Mexico City, Day 13 - Friday

Classes should move back to normal today, and a return to working with Marylin.  She's a great instructor.  I've hit a new wall, a bit discouraging.  Lizeth recommended a kid's animated series on Netflix called "La Leyenda" it's a series of Mexican folk tales told as animated moves.

Sadly, it highlighted how far I have to go to improve my listening Spanish. It's not just that it was hard for me to heard and follow the Spanish words spoken at full speed, it was that there are SO MANY EXPRESSIONS and STRUCTURES that make no sense to me as an English speaker. I know them intellectually, but I never think to use them, and I don't hear them very often.

The video is chock full of great expressions, but they are just that, expressions and jokes and I'm sure it's useful but it has been a challenge to follow.

Here's an example:

In English, we scare someone, or make them scared.

But in Spanish, we give them fear.  And the word order is different to.

qué miedo que le voy a dar. = How scared I am going to make him

To a native (or experienced) Spanish speaker this sentence is completely clear and obvious. To me however, a word for word translation goes something like

How fear(ful) that to him I will give.

There are two problems here - first, the giving of an emotional state like fear (instead of the making of an emotion) and then the word order.

My point is that I KNOW the words, nothing in that sentence is new to me, but put together that way, at speed, is hard for me process fast enough to get the translation in time before the next sentence hits.

Another challenge is that the people who do the translations often choose to express ideas with vastly different words.  Take this example from the Daily Stoic


“Every great power is dangerous for the beginner. You must therefore wield them as you are able, but in harmony with nature.”


Toda gran facultad es peligrosa para el principiante. Por consiguiente, hay que soportar ese tipo de cosas según la capacidad; algunas son acordes con la naturaleza, pero no para el débil.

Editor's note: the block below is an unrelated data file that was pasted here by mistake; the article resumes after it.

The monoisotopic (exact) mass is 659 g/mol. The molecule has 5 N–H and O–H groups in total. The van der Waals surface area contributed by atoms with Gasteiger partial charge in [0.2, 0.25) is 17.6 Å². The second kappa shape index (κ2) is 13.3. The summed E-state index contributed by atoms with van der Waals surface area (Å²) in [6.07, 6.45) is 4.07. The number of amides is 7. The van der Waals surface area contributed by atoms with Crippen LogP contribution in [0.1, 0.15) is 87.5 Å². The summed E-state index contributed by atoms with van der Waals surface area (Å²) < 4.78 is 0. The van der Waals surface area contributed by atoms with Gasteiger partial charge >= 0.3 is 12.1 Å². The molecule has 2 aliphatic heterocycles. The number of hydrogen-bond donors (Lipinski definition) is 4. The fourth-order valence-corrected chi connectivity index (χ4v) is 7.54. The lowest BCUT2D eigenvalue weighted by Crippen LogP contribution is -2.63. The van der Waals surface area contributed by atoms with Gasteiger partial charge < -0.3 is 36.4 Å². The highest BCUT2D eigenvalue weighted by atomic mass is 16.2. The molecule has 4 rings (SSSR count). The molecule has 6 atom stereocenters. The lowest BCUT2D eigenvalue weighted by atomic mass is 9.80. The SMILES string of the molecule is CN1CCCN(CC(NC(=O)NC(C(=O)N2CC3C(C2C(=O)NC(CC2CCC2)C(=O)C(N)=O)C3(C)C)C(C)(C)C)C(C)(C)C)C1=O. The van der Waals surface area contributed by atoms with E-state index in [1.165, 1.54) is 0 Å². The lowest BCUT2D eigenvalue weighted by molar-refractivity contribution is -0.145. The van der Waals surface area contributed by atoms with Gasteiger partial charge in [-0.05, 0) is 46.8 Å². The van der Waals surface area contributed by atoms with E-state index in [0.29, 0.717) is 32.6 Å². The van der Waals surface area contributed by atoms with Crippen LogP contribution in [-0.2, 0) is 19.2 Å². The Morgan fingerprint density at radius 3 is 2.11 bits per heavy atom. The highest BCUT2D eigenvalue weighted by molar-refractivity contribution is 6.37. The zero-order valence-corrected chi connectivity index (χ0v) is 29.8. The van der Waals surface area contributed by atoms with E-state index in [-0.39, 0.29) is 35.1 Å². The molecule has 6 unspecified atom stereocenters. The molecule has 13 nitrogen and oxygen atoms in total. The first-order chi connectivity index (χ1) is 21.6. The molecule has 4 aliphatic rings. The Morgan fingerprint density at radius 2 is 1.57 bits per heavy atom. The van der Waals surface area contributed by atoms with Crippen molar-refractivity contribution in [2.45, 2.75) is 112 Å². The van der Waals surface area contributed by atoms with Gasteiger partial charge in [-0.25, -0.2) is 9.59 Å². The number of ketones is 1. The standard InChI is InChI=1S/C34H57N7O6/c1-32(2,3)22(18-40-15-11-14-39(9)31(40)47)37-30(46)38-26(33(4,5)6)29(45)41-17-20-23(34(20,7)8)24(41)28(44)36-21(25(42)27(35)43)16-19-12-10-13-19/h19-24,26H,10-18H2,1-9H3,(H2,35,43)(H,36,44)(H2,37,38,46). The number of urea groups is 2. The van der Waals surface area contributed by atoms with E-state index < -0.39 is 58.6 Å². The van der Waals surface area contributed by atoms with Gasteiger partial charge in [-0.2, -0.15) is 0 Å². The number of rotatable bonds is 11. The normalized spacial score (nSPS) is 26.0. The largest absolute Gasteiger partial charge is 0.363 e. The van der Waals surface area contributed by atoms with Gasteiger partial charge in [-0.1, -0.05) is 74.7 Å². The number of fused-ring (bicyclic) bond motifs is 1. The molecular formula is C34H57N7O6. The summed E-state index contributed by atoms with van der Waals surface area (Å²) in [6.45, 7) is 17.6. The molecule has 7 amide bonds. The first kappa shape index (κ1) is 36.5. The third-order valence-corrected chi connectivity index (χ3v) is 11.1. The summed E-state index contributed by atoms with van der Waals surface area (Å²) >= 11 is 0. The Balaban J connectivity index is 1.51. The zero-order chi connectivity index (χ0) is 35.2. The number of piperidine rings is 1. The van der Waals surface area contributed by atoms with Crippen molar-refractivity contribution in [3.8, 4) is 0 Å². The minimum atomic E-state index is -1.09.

- Epicteto, Disertaciones por Arriano, 3.13.20

To make it easier for you to see the difference, here's the google translate of the Spanish quote.

Every great faculty is dangerous for the beginner. Therefore, one has to endure such things according to capacity; some are in keeping with nature, but not for the weak.

Why the addition of "but not for the weak"?  Was that in the original Latin? Did Holiday streamline it for an English-speaking audience?  Or is the Spanish translation adding something?  The core idea is the same, but they are expressing it differently.  And that is another facet of the language learning challenge.  Getting to the meaning via different paths than I'm used to.

It is like learning the pieces of the language (vocabulary and grammar are not enough) I need to start learning "chunks" of the language, such as modes of expression.  How can I have the mindset of a Spanish speaker? I try to ask how would they think about expressing an idea?   And how do I do that? I'm sure I'm making this harder than it needs to be (all beginners do) but I am also trying to learn with maximum return on effort.  We must know something about how to learn better.

Intensive vs Extensive Learning

There's an idea about language learning I learned this from a guy named Olly Richards.  Richards is staggeringly prolific at creating intermediate level reading materials for students across a wide range of interests in a bunch of languages.  His theory is that you can learn intensively, or you can learn extensively.  Intensive learning is my default setting, when I see something I don't understand, I stop and look it up.  It frustrates me to not know what words mean.  Richards, on the other hand, advocates extensive learning.  He wants me to keep going.  Focus on finishing the page, the chapter, the article and don't get caught up in the details.